By David OnsenApple
Hello fellow onsen lovers out there, or should I say: Hello, fellow hedonists. Yes, what could be more hedonistic than a good long soak in the thermal waters of the Earth which are so full of minerals that even just thinking about them makes you feel better.
Today, we are going to an onsen town near Hanamaki in Iwate called Dai Onsen. It is a small onsen town that time has forgotten. It does not have the central square that many touristic towns have, and it lacks the busloads of tourists who walk around in their yukatas. Dai Onsen is overshadowed by the many, many resort style onsens in the Hanamaki area, including the mighty Oosawa Onsen, written about previously in this column. In fact, there are close to 50 different onsens in that area… that is a lot to choose from.
There is a parking lot down below where you can park and walk the short walk up a narrow road to get to the onsens. The onsens themselves are not flashy- but this is actually the appeal of this town. The bathers are mostly older folk and the onsens are smallish. Don’t expect any big sauna rooms, or fancy outdoor baths. Don’t expect massage rooms and all that. If you go to Dai Onsen, it is because you want to experience bathing in fantastically pure thermal waters straight from the source.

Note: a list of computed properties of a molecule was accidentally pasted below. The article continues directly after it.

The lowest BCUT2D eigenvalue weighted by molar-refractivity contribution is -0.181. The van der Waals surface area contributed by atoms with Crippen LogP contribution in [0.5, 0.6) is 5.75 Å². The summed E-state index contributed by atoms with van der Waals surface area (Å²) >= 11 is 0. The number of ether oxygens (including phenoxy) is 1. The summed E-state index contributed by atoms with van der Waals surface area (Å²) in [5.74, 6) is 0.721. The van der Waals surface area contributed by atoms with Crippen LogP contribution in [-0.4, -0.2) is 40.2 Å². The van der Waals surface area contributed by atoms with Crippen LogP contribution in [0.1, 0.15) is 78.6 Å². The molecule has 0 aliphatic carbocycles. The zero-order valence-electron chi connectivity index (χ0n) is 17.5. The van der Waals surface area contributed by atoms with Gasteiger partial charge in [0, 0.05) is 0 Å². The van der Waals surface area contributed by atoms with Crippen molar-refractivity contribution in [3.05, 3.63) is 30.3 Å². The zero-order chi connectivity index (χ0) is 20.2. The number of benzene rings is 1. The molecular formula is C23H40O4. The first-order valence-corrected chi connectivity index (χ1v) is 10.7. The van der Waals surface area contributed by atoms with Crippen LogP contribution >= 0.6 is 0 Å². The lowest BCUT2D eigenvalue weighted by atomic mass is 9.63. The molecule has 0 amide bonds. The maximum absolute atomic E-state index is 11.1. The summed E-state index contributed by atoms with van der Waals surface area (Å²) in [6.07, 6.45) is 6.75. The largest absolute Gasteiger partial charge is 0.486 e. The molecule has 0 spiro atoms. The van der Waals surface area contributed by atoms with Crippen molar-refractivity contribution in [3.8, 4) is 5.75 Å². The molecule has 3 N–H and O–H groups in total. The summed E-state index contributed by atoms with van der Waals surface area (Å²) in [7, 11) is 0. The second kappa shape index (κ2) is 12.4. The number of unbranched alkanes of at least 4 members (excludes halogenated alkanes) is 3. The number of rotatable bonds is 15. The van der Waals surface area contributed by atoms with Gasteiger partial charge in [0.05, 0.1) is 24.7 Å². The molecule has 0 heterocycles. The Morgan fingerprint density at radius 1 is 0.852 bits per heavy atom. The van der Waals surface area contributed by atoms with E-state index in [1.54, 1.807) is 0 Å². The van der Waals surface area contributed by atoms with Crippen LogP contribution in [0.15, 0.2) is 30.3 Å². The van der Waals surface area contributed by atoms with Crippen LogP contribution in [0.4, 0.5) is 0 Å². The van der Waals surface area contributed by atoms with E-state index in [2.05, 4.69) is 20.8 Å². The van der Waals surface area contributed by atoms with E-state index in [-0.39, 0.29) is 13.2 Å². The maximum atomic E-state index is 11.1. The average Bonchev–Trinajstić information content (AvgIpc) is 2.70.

The Dai Onsen area has been known and used for over 1200 years. There are still places to stay in the area, but unfortunately, there are quite a few abandoned buildings. Many of the onsens are in private facilities but they let day-bathers in. There is one public onsen called Seiga No Yu (精華の湯). It is a wonderful place, probably one of my favourites. The water is great. It has a white noren hanging outside of it, and it has a parking lot too. When you enter you buy a ticket from the vending machine and then put it in the box… there is no attendant there, it is entirely an honour system, but it works because this is Japan.
The bathing area is a beautiful domed wooden room with huge windows looking out on wooded hill. There are two baths, with water overflowing from one to the other. If you happen to be there while the sun is shining, you get to sit in the onsen water with the sunshine pouring in the window… it’s what I imagine heaven must be like…
The water is wonderful and healing. It has a Ph level of 8.9 and it comes out of the ground at 98degrees, so needless to say they do cool it down with spring water or else you would have a lot of boiled people.
If you are feeling adventurous, and you want to try another onsen while you are in town, try going to Fukuju Kan(福寿館). It looks like a private residence, but there is a small sign outside it. Inside, you will find a nice old lady who lets you in and takes your coins. The onsens are at the end of the hallway. There are two small baths, and they alternate them between the women’s side and the men’s side. Fascinatingly enough, the baths are actually from different sources and have both different pH levels and different temperatures at the source. The water is great and you feel like you are taking part in some kind of secret ritual. It is very possible that you will be the only bathers there, so bask as you wish.
Dai Onsen is definitely worth a visit, especially if you are not one to be dazzled by shiny things…
For more information, please check out these links:
http://www.daionsen-iwate.com/selectyado/seiganoyu/ (all in Japanese)